FEMALE LIVELIHOODS IN WAR-AFFECTED SOCIETIES CASES FROM KITGUM DISTRICT OF NORTHERN UGANDA
This thesis addresses how women in the war ravaged Kitgum District of northern Uganda forge a livelihood for themselves and those they care for in an environment where livelihood systems were ruptured by violent conflict and assets for constructing a livelihood are unevenly owned and accessible by men and women. Also through this study, I aim to bring women’s concerns in the post-war Kitgum to the fore for both public attention and action. Using a gender lens, in combination with the concepts of agency and empowerment, the study largely draws upon the Sustainable Livelihoods Framework as its analytical tool. Data for the study were collected by conducting seventeen qualitative interviews with women. Observations were also used. The findings that emerge from the study indicate that women in war-affected northern Uganda mobilize diverse resources to maintain their wellbeing. As war visited both mental and physical debilitations on the men and demoralized them from working to provide for their families women came to form a major source of survival not only for their own children, but also other orphaned children and in some cases, their spouses. Women are not only mothers but breadwinners as well as providers. Contrary to the view that war is destructive, my findings also suggest that war’s shocks on traditional discriminatory institutions against women opens up spaces for women. They get out of the backyard, learn new skills, ideas and perform roles previously undertaken by men leading to a re-configuration of social orders, suggesting that war is also transformative.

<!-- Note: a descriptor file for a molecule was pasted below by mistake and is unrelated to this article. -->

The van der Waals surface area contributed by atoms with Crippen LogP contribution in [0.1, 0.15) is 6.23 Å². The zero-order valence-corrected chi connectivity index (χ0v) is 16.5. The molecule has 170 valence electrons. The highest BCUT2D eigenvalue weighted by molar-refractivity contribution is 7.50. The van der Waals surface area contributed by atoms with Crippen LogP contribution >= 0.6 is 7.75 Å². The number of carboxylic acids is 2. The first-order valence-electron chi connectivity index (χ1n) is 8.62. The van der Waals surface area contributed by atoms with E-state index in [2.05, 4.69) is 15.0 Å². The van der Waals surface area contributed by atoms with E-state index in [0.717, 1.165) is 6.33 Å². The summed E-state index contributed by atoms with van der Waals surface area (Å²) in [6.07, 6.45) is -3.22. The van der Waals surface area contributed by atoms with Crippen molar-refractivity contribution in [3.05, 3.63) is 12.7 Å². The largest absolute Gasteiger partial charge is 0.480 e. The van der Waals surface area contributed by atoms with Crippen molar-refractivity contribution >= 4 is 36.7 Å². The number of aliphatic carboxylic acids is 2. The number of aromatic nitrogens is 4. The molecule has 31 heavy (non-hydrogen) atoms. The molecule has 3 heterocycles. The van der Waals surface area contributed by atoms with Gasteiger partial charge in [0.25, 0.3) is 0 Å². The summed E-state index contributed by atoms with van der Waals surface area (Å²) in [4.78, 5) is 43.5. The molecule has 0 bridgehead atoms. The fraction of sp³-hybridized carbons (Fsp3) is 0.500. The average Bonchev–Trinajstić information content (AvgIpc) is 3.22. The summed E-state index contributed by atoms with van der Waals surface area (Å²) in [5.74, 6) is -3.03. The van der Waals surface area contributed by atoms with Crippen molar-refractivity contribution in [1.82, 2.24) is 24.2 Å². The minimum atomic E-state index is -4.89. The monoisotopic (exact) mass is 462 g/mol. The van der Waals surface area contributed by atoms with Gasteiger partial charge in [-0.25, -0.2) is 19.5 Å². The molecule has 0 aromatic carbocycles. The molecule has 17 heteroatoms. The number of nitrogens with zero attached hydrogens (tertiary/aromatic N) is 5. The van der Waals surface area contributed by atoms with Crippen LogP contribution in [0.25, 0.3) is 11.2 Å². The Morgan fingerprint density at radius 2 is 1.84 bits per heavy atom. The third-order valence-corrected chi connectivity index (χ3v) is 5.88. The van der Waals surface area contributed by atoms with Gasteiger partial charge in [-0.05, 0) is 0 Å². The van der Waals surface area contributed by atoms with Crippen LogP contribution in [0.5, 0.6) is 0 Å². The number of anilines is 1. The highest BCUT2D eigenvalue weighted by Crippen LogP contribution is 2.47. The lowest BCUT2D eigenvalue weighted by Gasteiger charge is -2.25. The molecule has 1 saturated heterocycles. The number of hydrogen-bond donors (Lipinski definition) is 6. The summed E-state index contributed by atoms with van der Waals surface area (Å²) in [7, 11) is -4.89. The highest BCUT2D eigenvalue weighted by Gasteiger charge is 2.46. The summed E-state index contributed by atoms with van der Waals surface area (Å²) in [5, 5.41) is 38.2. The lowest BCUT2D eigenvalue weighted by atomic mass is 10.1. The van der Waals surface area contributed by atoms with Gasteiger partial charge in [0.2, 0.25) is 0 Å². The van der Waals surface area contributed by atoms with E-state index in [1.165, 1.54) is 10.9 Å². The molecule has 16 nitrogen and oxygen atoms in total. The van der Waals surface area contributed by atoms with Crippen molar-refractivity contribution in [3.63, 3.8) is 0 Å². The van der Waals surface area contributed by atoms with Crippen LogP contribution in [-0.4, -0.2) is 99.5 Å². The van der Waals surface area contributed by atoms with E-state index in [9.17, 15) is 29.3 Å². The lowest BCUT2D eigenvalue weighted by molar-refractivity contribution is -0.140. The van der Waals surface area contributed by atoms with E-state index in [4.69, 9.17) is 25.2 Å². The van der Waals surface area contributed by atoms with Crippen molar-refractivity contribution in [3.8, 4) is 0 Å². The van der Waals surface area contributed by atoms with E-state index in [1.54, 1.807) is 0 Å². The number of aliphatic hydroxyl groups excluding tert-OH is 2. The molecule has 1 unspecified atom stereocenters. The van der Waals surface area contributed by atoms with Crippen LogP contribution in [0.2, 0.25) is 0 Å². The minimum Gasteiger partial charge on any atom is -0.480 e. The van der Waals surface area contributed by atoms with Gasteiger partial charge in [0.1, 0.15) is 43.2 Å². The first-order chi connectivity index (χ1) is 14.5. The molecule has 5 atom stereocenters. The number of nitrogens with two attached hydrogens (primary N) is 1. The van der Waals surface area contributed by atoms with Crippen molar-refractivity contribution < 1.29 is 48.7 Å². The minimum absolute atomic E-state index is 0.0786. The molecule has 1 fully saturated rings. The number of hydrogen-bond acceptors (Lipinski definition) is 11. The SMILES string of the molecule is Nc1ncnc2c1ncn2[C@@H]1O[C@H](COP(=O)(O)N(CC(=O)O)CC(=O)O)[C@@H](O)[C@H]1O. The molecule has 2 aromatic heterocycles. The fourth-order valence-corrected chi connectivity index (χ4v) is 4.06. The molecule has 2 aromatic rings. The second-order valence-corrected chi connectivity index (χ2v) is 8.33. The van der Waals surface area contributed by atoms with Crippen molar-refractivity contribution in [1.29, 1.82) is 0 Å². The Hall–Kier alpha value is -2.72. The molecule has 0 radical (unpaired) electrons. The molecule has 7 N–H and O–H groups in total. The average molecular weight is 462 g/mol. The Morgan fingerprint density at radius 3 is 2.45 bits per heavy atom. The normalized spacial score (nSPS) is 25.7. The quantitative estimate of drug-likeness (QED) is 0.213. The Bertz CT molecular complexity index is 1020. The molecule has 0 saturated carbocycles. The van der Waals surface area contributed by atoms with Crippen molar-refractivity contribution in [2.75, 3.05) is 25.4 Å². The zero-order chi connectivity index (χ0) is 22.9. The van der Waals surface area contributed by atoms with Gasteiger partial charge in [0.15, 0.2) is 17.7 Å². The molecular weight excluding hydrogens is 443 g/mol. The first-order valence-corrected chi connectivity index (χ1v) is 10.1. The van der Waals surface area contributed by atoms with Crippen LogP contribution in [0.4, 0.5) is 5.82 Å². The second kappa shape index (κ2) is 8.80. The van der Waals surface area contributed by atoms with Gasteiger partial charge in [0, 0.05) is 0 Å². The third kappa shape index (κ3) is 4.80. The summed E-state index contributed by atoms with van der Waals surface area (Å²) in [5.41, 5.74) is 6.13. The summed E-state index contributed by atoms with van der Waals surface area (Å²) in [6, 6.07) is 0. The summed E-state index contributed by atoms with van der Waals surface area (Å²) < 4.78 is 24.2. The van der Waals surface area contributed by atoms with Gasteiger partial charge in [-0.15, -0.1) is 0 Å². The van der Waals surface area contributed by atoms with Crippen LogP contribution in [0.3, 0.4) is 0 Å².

ForlagUiT Norges arktiske universitet
UiT The Arctic University of Norway
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